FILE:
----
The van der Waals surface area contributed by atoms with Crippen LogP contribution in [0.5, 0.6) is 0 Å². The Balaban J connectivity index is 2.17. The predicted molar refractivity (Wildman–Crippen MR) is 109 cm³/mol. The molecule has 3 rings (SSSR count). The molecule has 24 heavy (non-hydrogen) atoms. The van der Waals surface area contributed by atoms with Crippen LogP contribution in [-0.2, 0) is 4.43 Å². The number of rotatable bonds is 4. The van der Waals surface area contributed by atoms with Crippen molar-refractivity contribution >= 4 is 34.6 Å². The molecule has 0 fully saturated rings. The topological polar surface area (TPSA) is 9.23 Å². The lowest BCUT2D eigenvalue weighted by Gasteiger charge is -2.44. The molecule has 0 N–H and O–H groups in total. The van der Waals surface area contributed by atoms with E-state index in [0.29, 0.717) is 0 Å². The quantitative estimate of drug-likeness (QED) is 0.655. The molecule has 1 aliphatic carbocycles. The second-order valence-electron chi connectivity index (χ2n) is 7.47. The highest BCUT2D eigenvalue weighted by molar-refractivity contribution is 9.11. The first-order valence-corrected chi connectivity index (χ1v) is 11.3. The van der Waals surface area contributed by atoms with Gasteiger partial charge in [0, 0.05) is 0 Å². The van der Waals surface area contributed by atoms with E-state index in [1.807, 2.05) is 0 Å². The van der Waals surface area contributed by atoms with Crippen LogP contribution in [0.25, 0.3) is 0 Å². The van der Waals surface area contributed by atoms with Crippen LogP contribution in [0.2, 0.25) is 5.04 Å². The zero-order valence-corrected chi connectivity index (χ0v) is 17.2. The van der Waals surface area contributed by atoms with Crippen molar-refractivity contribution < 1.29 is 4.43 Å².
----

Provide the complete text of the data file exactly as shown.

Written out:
The van der Waals surface area contributed by atoms with Crippen LogP contribution in [0.5, 0.6) is 0 Å². The Balaban J connectivity index is 2.17. The predicted molar refractivity (Wildman–Crippen MR) is 109 cm³/mol. The molecule has 3 rings (SSSR count). The molecule has 24 heavy (non-hydrogen) atoms. The van der Waals surface area contributed by atoms with Crippen LogP contribution in [-0.2, 0) is 4.43 Å². The number of rotatable bonds is 4. The van der Waals surface area contributed by atoms with Crippen molar-refractivity contribution >= 4 is 34.6 Å². The molecule has 0 fully saturated rings. The topological polar surface area (TPSA) is 9.23 Å². The lowest BCUT2D eigenvalue weighted by Gasteiger charge is -2.44. The molecule has 0 N–H and O–H groups in total. The van der Waals surface area contributed by atoms with E-state index in [0.29, 0.717) is 0 Å². The quantitative estimate of drug-likeness (QED) is 0.655. The molecule has 1 aliphatic carbocycles. The second-order valence-electron chi connectivity index (χ2n) is 7.47. The highest BCUT2D eigenvalue weighted by molar-refractivity contribution is 9.11. The first-order valence-corrected chi connectivity index (χ1v) is 11.3. The van der Waals surface area contributed by atoms with Gasteiger partial charge in [0, 0.05) is 0 Å². The van der Waals surface area contributed by atoms with E-state index in [1.807, 2.05) is 0 Å². The van der Waals surface area contributed by atoms with Crippen LogP contribution in [0.25, 0.3) is 0 Å². The van der Waals surface area contributed by atoms with Crippen LogP contribution in [0.2, 0.25) is 5.04 Å². The zero-order valence-corrected chi connectivity index (χ0v) is 17.2. The van der Waals surface area contributed by atoms with Crippen molar-refractivity contribution < 1.29 is 4.43 Å².